Technology is re-defining our daily lives. From the way we interact with one another to the way we accomplish our work…and play.
And some of these technology innovations have changed the world we live in forever.
We speak with those innovators whose light-bulb moments are history in the making. That’s this week on Full Frame: Innovations that changed the world.
Martin Cooper: Father of the cell phone
The one object many of us use, and most would not want to live without, is our cell phone.
In 1973, as the corporate director of Research and Development at Motorola, Martin Cooper led the team of engineers that conceived a truly portable telephone.
And, on April 3, 1973, Martin made the first phone call using a truly portable device.
Since then, mobile phones have changed the way people live all around the world.
In 2014, the number of mobile subscriptions, worldwide, exceeded the human population at 7.22 billion.
Innovator Martin Cooper joins Mike Walter in our Los Angeles studios to talk about the history and future of cell phones.
Follow Martin on Twitter: @MartinCooper
Ting Shih: Inventing life-saving technology
Ting Shih is the founder and CEO of ClickMedix, a software technology that allows patients and healthcare workers to get consultations from specialists via a mobile phone app.
Thanks to the worldwide rise of mobile phone access and technology, ClickMedix connects patients in some of the world’s most remote regions to the much-needed expertise of healthcare workers, physicians, and specialists – often thousands of kilometers away.
Now, through her mobile technology, Ting Shih wants to improve the lives of a billion people by giving them one-click access to healthcare. Among her many awards and accolades, Ting was recently named the 2015 Toyota Mother of Invention. She holds an MBA from the MIT Sloan School of Management and a master’s in Systems Engineering from MIT.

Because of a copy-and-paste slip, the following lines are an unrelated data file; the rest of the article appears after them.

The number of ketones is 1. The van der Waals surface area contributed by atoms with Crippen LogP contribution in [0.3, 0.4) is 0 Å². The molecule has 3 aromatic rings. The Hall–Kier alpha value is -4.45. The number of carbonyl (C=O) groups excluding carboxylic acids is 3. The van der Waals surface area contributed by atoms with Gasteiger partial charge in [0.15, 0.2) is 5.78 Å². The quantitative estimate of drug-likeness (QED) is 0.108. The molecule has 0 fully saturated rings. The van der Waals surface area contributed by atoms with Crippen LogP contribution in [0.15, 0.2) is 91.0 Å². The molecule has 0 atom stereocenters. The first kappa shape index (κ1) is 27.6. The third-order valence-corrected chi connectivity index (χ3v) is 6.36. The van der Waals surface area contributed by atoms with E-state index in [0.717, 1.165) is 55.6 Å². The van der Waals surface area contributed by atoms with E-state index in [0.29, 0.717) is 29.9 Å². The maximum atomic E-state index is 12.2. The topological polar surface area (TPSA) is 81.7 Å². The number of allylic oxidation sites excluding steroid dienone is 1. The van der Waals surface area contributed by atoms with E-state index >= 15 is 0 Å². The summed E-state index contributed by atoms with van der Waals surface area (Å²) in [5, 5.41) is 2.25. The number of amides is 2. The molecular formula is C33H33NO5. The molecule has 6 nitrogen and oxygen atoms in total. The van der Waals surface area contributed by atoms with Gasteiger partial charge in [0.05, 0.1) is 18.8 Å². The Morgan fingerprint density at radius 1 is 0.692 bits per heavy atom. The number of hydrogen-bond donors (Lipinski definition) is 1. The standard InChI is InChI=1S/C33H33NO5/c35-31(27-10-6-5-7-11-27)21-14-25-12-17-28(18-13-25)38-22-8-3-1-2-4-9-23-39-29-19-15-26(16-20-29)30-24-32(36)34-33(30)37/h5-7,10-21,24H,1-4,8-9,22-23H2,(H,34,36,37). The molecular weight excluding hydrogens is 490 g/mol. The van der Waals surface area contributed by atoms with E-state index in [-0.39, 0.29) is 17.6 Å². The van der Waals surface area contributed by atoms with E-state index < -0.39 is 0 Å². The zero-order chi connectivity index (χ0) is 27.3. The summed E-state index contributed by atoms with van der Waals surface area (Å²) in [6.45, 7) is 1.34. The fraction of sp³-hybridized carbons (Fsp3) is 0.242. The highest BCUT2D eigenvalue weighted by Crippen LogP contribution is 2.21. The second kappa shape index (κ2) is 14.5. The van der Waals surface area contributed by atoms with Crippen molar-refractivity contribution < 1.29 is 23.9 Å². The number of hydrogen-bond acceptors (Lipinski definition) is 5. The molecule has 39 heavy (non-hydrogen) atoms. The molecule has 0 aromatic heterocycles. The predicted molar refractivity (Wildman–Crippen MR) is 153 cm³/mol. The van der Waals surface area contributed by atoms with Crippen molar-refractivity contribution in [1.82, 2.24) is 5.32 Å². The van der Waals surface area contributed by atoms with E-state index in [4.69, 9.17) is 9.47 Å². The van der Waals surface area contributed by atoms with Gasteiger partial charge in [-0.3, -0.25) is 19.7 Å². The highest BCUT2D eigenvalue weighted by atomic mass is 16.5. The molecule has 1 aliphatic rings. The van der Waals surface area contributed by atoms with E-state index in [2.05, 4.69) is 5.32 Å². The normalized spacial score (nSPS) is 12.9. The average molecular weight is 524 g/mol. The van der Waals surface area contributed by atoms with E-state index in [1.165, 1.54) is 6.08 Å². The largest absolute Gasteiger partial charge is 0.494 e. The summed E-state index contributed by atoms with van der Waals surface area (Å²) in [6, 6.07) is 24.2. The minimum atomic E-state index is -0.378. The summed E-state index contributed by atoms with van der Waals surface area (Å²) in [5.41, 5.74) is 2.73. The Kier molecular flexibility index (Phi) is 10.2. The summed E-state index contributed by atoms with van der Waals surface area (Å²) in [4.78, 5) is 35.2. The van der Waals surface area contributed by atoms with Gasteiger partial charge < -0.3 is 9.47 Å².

Ting Shih sits down with Mike Walter in our Washington, DC studio to discuss the vision behind her life-changing and often life-saving technology.
Follow Ting on Twitter: @TingShih
Allen Blue: Reinventing social networking
Before he helped create the world’s largest online professional networking site, Allen Blue lectured on theatrical scenery and lighting design at Stanford University, designed marketing programs at PayPal and was a self-employed web designer. Now, as co-founder of LinkedIn, an online professional network with more than 350 million users, Allen knows a thing or two about job searching.
LinkedIn’s mission is to connect the world’s professionals, online, adding two new users per second. It’s used by people all around the world – in 200 countries and territories.
The platform has also changed the way employers screen candidates as job seekers connect with new opportunities – proving, once and for all, it really is all about “who you know” in the world.
Mike Walter recently sat down with LinkedIn co-founder Allen Blue at the 2015 Aspen Ideas Festival to learn about the behind-the-scenes challenges faced by the world’s largest professional network and how it plans to change the way we do business.
Follow Allen on Twitter: @AllenBlue
Nader Khalili: Designing a Dream House
Nader Khalili created the Superadobe building system, a technique that builds structures using only sandbags, barbed wire and earth. The buildings not only provide low-cost shelter, but they are also fire, earthquake, tornado and hurricane-proof.
While Khalili passed away seven years ago at the age of 72, his quest to empower the world’s poor, by teaching them how to build homes using inexpensive resources, lives on. Khalili was founder and director of the California Institute of Earth Art and Architecture, known as Cal-Earth, where his building technique was developed and continues to be taught to others.
With the increased rate of natural disasters around the world, the Cal-Earth structures have proven to be more resistant to catastrophes. After the 7.6 magnitude earthquake in Nepal earlier this year, an orphanage in the Kathmandu valley, which was built from Cal-Earth’s designs, remained intact.
And, more than 40 Cal-Earth domes that were built in 2006 in Nepal withstood the disaster – saving the lives of more than 90 children and their caretakers.
On this week’s Close Up, Full Frame takes a look at the life-saving building technology of Nader Khalili.
Follow Cal-Earth on Twitter: @Cal-Earth
Tune into Full Frame on CCTV America at 7:00 pm ET on September 12, 2015.